The action started when a small flotilla of young Magpies turned up, and decided that what ever was behind the bush needed a good bit of hurry up, and so they set to diving on the bird on the other side of the saltbush. First one, then another, and another. Regroup then return and repeat. The numbers of young Magpies wanting to join in increased and the bush was repeatedly swooped with urgently calling Maggies.

I waited, figuring the bird would take off from behind the bush and up and away from me.
Wrong!
It must have had enough room behind the bush, out of my line of sight to get airborne and swept out from behind the bush directly to my left, low and fast.

A Little Eagle! And the flotilla of Maggies in hot pursuit. This is the type of action they love. Slow moving bird, plenty of support to control the direction and distract it from gaining speed and height.

The chase was on.

Thrilled with the opportunity to harass the Eagle the Maggies pressed home their attack. The big bird circled wide out to escape and I guessed that would be the last I’d see, but the clever Maggies drove it around, and I guess that an updraft of the edges of the 100 steps hillside would work to its advantage. So it tightly circled past me came around, found some air and began to climb. The Maggies were now having to work very hard to maintain station. They still had the speed to attack, but the Little Eagle now had the advantage of its larger wing surface in the rising air, and wasn’t using any energy. The resolute defenders of their airspace began to lose steam, and slowly began to drop away and only one or two, then only one continued the fruitless cause.

The eagle now reached a comfortable cruising speed and altitude and the Maggies were done.

While the Little Eagle drifted away in the breeze, the Magpies landed together on a nearby tree and called out to congratulate each other on a job well done, and to brag about who had come the closest to the victim.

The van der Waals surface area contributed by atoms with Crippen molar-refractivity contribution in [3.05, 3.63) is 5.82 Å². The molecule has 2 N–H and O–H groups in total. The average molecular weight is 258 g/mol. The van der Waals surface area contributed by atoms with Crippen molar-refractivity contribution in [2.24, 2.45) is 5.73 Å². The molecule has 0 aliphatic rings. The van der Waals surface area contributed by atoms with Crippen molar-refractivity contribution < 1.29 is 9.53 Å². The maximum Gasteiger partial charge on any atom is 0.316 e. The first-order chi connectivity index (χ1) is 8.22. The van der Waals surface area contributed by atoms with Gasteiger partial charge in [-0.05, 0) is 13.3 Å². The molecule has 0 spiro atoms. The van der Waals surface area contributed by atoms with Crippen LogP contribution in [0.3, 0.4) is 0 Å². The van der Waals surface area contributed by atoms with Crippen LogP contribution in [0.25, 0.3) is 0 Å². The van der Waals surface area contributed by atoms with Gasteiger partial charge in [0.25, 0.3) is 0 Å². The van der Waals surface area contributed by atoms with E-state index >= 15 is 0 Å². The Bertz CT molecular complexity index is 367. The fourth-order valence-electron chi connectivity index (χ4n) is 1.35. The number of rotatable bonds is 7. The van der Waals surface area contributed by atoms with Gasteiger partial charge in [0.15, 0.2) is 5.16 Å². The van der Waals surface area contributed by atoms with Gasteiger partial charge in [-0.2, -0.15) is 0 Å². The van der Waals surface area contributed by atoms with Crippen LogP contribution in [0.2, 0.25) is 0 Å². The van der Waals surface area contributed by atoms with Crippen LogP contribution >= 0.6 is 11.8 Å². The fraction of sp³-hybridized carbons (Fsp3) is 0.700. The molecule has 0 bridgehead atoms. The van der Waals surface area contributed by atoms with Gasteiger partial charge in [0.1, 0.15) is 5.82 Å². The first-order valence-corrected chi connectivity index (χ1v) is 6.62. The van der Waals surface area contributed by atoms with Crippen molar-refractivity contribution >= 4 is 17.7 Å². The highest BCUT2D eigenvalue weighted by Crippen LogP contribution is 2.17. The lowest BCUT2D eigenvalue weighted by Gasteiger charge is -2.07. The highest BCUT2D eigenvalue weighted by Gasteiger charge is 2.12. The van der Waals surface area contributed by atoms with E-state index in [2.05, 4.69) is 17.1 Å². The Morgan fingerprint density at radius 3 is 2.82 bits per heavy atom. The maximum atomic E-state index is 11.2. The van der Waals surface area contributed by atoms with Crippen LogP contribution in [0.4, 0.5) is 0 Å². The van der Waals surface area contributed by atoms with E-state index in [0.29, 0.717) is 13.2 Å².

From the Field Notes: Grebeing

It’s hard to ignore the call of a warm sunny morning, one with little wind, and the chance of fog on the water.

Conference between, #kneetoo, Mr An Onymous, and I, and the location of choice was Jawbone Reserve and the bird of interest, Great Crested Grebe.

Not that we expected to see the parents doting on the young as they have been out for a couple of weeks, and would be able to fend for themselves.

And the usual spots were the young had been last seen revealed no grebes at all.
So it was a walk about the tracks looking in some of the other ponds, and doing our best not to be an annoyance to, and being run over by, speeding local cyclists.

Then far out on one of the larger ponds, among a gaggle (?) of ducks and assorted coots, Mr A spotted two young grebes, heads all tucked in keeping warm in the sunshine.

We waited and just as well, as not so long after they began their morning duties of cleaning, preening and looking about.  One of the adults was not too far away keeping a ‘weather’ eye on them.

Around a corner paddling remarkably fast came ‘Motor’ Grebe with a big wash ahead of its chest.
It stopped closer to where we were and began to hunt, and quickly showed how adept they had become in just a few weeks.

The other two paddled over to see if they too could get in the action.

Way down the pond, the second adult made an appearance and the two adults swam toward one another, but. That is for another page in the book.

An interesting fact(oid) is the birds were nearly hunted to extinction in the 1800s as the feathers were used for hats (ladies),and the Royal Society for the Preservation of Birds was set up to protect them.
Cocker, Mark; Mabey, Richard (2005). Birds Britannica. London: Chatto and Windus. pp. 6–7. ISBN 978-0-7011-6907-7.

Enjoy

 

Much of the baby feather is going and the markings are changing. Not bad for only a month out of the egg.

Adult on alert for its young

Really looking the part

The head feathers are beginning to show the development of that famous Crested headdress

Catch of the Day

Wing stretch of the well developed wings. They usually fly at about 10 weeks from hatching.

Family discussion